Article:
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How to Compute Teaser Odds/Hold Percentage....By Dr. Java

How to Compute Teaser Odds/Hold Percentage.

You`re getting 6, 7, 10, 14 or 20 points. How can you lose?.... There is a reason they call them Teasers.

When I first learned about teasers, I was shown the standard Vegas odds (like they had come from Moses`s third tablet). When I asked about the odds for 2-team 10-point teasers, the old-timers basically said "There ain`t no such animal." Of course, this is ridiculous as the bookmaker can always set odds that he likes (no one is forced to bet them).

Now, before we delve into some theory, I want to make it clear that I`m purposely ignoring special cases such as games with key numbers for the spreads like 3 or 7. Dealing with that is left, as my professors would say, "as an exercise for the student". Also, I will be using some approximations to keep the computations simple. Finally, I will be using the closing line as the "best" predictor (though top handicappers would tend to use their own guesses).

Theoretically, an ideal "closing line" would represent a 50-50 chance of either side winning. If you run the scores/results of MANY football games against the closing line and an additional buy of 6 points, you will find that the 6 points changes a 50% winning percentage to about 70%. This figure holds roughly true for Home/Away, Favorite/Underdog, or Over/Under.

So, if the chance of winning a single event with 6-point buy is 70%, then the chance of winning two-events (in a 2-team teaser perhaps?) is 0.7 x 0.7 = 0.49 = 49%. Given the 70% is a rough approximation, rounding the 49% to 50% is safe for this this discussion. So, what we have is the chance of winning a standard 2- team 6-point teaser is about the same as winning a coin flip. So, the juice comes from the teaser payout odds like lay/get 6/5 or 11/10 instead of even money.

So determining proper teaser odds is as follows: Step 1(anyone) Compute the chance of winning for events with 6.5 points, 7, 10, etc. (Don`t forget to check for ties, though it should be about 1% effect.) Step 2(anyone) Determine what lay/get these numbers correspond to using 1, 5 or 10 as a base number for the lay or get. Step 3(book) Increase the lay number a bit (add some juice), or pick a nice pair of integers whose ratio is still in your favor and looks appealing to players. Step 3(player) Check all your books to see how much juice is present in each set of odds and look for deals/ripoffs.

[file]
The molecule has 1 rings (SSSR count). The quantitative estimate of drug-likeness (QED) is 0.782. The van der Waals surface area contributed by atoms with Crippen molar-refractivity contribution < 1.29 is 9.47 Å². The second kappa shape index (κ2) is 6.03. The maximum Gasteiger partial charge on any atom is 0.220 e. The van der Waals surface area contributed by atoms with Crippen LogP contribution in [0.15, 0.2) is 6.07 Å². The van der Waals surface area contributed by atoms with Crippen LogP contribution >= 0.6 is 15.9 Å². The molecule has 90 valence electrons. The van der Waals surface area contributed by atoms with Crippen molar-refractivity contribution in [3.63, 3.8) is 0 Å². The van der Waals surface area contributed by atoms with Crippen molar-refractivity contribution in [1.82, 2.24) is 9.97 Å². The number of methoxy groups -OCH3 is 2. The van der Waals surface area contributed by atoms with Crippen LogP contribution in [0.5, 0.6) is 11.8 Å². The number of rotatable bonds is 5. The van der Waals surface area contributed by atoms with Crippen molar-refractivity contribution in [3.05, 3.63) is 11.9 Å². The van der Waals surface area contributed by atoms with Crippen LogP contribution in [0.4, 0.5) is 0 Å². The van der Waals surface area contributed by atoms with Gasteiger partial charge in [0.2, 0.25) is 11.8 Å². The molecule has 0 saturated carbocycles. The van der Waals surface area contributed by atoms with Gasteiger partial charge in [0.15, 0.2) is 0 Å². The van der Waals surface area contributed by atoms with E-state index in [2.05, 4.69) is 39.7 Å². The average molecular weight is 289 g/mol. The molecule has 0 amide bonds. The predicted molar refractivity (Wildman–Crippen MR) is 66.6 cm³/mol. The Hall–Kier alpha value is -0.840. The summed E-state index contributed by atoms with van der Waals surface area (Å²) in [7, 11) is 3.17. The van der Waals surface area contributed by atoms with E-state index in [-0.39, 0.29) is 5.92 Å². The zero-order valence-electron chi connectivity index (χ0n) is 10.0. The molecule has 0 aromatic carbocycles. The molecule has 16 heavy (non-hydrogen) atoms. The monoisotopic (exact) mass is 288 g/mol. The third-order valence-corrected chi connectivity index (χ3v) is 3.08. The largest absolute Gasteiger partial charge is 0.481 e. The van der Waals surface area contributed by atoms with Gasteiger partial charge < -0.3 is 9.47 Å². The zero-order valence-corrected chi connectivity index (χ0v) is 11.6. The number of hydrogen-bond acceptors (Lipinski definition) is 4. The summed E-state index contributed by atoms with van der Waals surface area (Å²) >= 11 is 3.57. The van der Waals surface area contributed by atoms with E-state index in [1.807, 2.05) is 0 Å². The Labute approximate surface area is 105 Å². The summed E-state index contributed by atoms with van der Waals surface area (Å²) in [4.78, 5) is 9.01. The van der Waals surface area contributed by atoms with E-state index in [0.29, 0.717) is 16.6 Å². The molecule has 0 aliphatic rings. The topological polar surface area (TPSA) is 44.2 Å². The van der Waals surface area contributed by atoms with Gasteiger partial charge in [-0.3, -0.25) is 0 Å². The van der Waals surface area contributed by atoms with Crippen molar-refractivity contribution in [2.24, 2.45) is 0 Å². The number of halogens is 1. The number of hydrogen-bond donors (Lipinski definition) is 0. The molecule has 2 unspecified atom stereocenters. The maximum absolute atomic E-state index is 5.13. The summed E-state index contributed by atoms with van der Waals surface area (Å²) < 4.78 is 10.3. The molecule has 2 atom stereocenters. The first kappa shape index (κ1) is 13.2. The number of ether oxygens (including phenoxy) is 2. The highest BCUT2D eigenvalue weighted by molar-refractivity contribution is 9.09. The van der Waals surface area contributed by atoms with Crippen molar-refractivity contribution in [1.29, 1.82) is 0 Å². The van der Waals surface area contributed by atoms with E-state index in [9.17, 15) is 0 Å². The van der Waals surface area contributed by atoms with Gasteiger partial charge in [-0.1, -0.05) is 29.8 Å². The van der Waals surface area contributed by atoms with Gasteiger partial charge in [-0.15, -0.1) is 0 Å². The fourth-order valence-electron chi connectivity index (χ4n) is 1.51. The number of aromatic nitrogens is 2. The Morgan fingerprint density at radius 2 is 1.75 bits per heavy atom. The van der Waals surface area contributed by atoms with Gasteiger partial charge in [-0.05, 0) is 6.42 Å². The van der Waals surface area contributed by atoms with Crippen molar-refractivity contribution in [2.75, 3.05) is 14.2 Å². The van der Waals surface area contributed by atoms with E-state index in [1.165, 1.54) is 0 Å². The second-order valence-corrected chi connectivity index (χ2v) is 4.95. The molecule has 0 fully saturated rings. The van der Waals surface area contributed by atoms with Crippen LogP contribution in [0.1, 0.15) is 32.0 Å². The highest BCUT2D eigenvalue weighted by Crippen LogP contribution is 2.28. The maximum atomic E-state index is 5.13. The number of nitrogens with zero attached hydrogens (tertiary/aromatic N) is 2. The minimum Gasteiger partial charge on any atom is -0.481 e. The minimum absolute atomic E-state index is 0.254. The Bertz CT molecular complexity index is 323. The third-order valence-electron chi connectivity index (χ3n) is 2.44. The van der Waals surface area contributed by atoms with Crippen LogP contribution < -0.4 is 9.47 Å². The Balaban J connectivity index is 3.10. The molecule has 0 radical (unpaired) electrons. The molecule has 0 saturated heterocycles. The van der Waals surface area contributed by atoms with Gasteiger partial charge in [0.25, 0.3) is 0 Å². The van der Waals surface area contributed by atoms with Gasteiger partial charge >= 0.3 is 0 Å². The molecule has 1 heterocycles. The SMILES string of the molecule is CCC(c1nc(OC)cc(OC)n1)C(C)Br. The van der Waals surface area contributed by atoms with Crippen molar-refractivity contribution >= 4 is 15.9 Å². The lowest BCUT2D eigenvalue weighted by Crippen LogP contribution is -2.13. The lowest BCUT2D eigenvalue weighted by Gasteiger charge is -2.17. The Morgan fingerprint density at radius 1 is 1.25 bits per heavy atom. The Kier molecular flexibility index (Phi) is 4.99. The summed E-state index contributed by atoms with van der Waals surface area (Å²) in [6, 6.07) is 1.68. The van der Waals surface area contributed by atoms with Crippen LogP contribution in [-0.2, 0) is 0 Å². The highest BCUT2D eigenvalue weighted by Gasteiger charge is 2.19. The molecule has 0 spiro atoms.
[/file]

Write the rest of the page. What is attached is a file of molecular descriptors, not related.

Since many places (especially amateurs) don`t know how to compute the proper odds (they just copy from other books), you will find some uneveness. By this I mean that even within the same book, some teasers will have 8% juice and others will have 12% or 15%. Of course, the juice and hold percentages are based upon similar wager sizes over thousands of games. The books do need a safety margin for the cases where the game falls on a key number because there may be more wagering on those events, especially by sharp/max limit players.

I look forward to the threads on majorwager forum discussing and evaluating the various books. You`ll probably see some changes as both players and books get sharper on this.

Computing this does require access to the scores and the line/handicapping data. Your choice of line/handicapping may contain some opinion, but you are entitled to an opinion. This can be run for basketball as well as football. Some people will jump on minor differences between Over/Under or based upon high/low spreads or totals. Make sure you have enough data in your samples.

Another variation on the teaser, is the pleaser. In this case, you give up 6- points for an underdog position and a higher payout. Well, if the chance of winning a 6-point buy is 70%, then the pleaser is like the other side giving up 6 points, so it`s going to be the 30% flip-side event. So, a 2-team pleaser is 30% x 30% = 9%. This is about 1 out of 11 chance, so the payout should be lay 1 to win 10 for the break-even point. Anything less than 10 is juice for the book.

Finally, this applies to n-team teasers/pleasers, where the chance of winning is (prob of single event) to the n-th power. So, chance of winning a 3-team 6-point teaser is 70% cubed, is just over 34%. This is a little better than 1 in 3 odds, so 10 to 20 payout would be break-even, and less payout after juice applied.

Holding percentage formula: Let x = chance of winning 1 game. P = x raised to the number of games in teaser = chance of winning teaser L = Lay. G = Get.

Then: Hold = (L*(1-P) - G*P)/L

Next week: Counter-Attacking DDOS Zombies

Following weeks: Poker Bots Attack and Defeat (possible two-part series).

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